The Clare Florist Florapedia Part Seven: Gerberas

Gerbera Gem

History

Gerbera flowers are part of the Asteraceae family and are native to tropical parts of Asia, South America and Africa. The gerbera’s name derives from a man called Traugott Gerber, a German botanist.

Uses

By far the most popular use of gerbera is as a cut flower in floral arrangements. Gerbera plants are also thought to have many beneficial properties. They are good at removing benzene, a chemical which is known to cause cancer. Gerberas absorb carbon dioxide and emit oxygen overnight, improving your quality of sleep.

Meanings

Colourful and bright, gerberas are thought to signify happiness and cheerfulness. They also inherit some meanings from daisies such as purity and innocence. Throughout history, different cultures have attributed different meanings to this flower. For example the Celts used gerberas to relieve stress and sadness, whilst the Egyptians felt that gerberas brought them into a closer relationship with nature and the sun.

Care Instructions

Trim stems diagonally using a sharp knife. Fill a vase with room temperature tap water and mix in flower food. Try to maintain a consistent room temperature of no more than 20 degrees. Avoid placing in close proximity to a heater and also avoid draughts and direct sunlight. Ensure the vase is kept topped up with fresh water.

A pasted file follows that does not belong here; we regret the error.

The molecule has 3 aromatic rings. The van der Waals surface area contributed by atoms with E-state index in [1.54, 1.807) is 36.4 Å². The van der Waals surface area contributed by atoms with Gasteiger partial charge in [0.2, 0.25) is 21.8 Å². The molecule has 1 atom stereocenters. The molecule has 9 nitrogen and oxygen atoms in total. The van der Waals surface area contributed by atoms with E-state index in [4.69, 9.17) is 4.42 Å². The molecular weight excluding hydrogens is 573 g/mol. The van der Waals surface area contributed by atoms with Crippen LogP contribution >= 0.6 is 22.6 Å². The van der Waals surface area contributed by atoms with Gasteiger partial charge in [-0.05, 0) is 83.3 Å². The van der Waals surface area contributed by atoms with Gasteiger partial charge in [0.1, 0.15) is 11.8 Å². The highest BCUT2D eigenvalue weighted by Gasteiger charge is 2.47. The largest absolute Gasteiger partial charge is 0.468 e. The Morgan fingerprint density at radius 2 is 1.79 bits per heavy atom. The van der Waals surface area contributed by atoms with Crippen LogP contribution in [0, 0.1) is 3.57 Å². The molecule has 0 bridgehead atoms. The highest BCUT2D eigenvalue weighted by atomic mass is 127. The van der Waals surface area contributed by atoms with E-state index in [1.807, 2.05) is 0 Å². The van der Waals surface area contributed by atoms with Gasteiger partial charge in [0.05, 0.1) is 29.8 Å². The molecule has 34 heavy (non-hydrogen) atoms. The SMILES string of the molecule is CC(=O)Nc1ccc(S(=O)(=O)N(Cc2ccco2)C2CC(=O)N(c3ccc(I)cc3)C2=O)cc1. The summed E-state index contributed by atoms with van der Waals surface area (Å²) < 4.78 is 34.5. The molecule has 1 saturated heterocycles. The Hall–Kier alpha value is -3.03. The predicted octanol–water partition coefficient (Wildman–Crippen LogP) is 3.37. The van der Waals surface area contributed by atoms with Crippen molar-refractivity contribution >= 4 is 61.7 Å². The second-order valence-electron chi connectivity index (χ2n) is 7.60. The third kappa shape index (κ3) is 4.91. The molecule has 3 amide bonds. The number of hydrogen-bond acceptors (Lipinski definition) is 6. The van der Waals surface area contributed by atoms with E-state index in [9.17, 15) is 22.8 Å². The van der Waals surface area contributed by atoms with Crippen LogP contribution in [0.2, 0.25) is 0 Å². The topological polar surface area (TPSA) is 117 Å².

Trivia

  • Gerbera is often referred to as the African Daisy.
  • When it comes to arranging flowers in vases, gerbera have a very long lifespan.
  • Gerberas always turn to face the sun.
  • Although it looks as if a gerbera is a single flower, it’s in fact comprised of 100s of individual flowers.
  • There are approximately 40 varieties of different gerbera across the globe.
  • Gerberas are the fifth most popular flower in the world when it comes to cut flowers for bouquets and other floral arrangements.
  • In science, the use of the gerbera as a model organism is used to study flower formation.

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